"What we've found," Moore says, "is that there are ways of upgrading the existing U.S. 1 to make it a freeway that would meet the criteria of the DOT that are far less expensive than a huge bypass going around, that would offer an opportunity for improvement and reinvestment rather than destruction of a very valuable asset."
Moore says a detailed plan is still being completed. He says it is being shown to stakeholders for their input and then being revised with the goal of presenting a completed plan to the DOT during the "charrettes" - or public workshops - scheduled throughout Moore County during the first week of November.
"Everything culminates with the charrettes - that's election date, that is when people get to vote," Moore says.
Prior to the charrettes, the foundation says it plans to hold two informational meetings at 6:30 p.m. on Oct. 18 and 25 at the Sunrise Theater in downtown Southern Pines.
Moore hopes that with public input, the bypass can again be put aside, this time in favor of a better option.
"For the town (Southern Pines) and the county, it would be an absolute disaster to see this (Moss Foundation and Horse Country) destroyed - especially when I don't think it has to be," he says. "I think there are other ways to do it, and we all have to work together to find a better solution."
NCDOT is working with the MCTC, the Moore County Planning and Community Development Department and the Triangle Area Rural Planning Organization. They will host the charrettes.
"Our job is to make sure everyone has the same -information and opportunity to speak out before we start the CTP," Bisby says. "People need to voice their opinions and tell us their -priorities. It's not about one stakeholder. Everyone needs to stand up and be counted."
'A Chance to Participate'
Moore County Commissio-ner Jimmy Melton, who chairs the MCTC, calls the planning process one of the most important to occur in the county "in quite some time."
"This will affect us for the next 30 or 40 years," Melton says. "If we don't do it ourselves, the state and federal governments will do it for us. We need to protect those areas where the roads are going to go from development. We've got to do it this time."
Melton believes that one of the main goals should be to upgrade the county's existing roads wherever possible.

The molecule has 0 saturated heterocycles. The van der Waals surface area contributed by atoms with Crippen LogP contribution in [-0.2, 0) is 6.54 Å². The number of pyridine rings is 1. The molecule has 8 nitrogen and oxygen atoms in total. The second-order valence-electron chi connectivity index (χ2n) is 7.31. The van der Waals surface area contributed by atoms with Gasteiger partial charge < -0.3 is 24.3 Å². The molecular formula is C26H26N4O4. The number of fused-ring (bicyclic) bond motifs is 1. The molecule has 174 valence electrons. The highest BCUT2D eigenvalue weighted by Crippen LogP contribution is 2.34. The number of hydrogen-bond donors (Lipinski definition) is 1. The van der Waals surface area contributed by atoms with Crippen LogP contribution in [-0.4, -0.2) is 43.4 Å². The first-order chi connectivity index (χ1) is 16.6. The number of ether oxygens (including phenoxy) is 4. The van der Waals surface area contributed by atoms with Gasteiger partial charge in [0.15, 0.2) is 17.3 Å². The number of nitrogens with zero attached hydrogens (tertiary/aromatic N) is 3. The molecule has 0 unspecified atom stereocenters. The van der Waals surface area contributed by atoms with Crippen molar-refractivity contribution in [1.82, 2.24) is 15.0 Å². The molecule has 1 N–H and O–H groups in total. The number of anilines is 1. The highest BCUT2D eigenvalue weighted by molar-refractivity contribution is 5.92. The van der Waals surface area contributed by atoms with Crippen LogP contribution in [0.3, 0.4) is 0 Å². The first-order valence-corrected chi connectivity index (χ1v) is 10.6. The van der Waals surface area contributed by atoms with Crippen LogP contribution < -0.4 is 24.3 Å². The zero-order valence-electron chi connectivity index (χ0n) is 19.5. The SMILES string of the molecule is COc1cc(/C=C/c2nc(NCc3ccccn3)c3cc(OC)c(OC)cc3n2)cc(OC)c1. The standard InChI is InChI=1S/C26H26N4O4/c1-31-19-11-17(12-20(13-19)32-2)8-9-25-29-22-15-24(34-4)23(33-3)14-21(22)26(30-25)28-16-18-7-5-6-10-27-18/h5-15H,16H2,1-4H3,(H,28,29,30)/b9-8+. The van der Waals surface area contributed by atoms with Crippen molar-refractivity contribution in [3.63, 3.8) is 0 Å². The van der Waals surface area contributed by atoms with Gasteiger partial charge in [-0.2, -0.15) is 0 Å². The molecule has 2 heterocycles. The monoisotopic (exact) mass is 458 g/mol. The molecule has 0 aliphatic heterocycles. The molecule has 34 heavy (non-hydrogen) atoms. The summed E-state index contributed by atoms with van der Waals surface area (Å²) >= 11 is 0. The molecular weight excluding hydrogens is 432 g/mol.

"So we don't have to cut new roads through farmland and our countryside," he says. "I want to preserve the way Moore County looks now."
To help residents and elected officials better understand the transportation planning process, NCDOT says it intends to utilize "Strings and Ribbons" for the first time during the charrettes Strings and Ribbons is a consensus-building exercise used to teach citizens about needs, constraints, priorities and funding flexibility.
The name comes from the materials used in playing the game/exercise. It includes ribbons for roads, string for sidewalks, and paper cutouts for buses and other modes of transportation.
"It kind of works almost like Monopoly. It's the same process we go through in the planning process," Bisby says. "The results of each table at the charrettes in Moore County will be scanned and put into a -database. The data will be included in a report that will be presented to the MCTC."
Each table will get a map of the county, scissors, glue, and "money" to spend for transportation improvements.
Players soon become aware that there are many transportation needs and not enough money.
Right now, DOT has more than $50 billion in transportation needs across North Carolina and only about $10 billion in the budget, Bisby says.
"This is a chance for the public to participate in the decision-making process," she says, "and to help determine how to improve its roads for current and future growth."
More like this story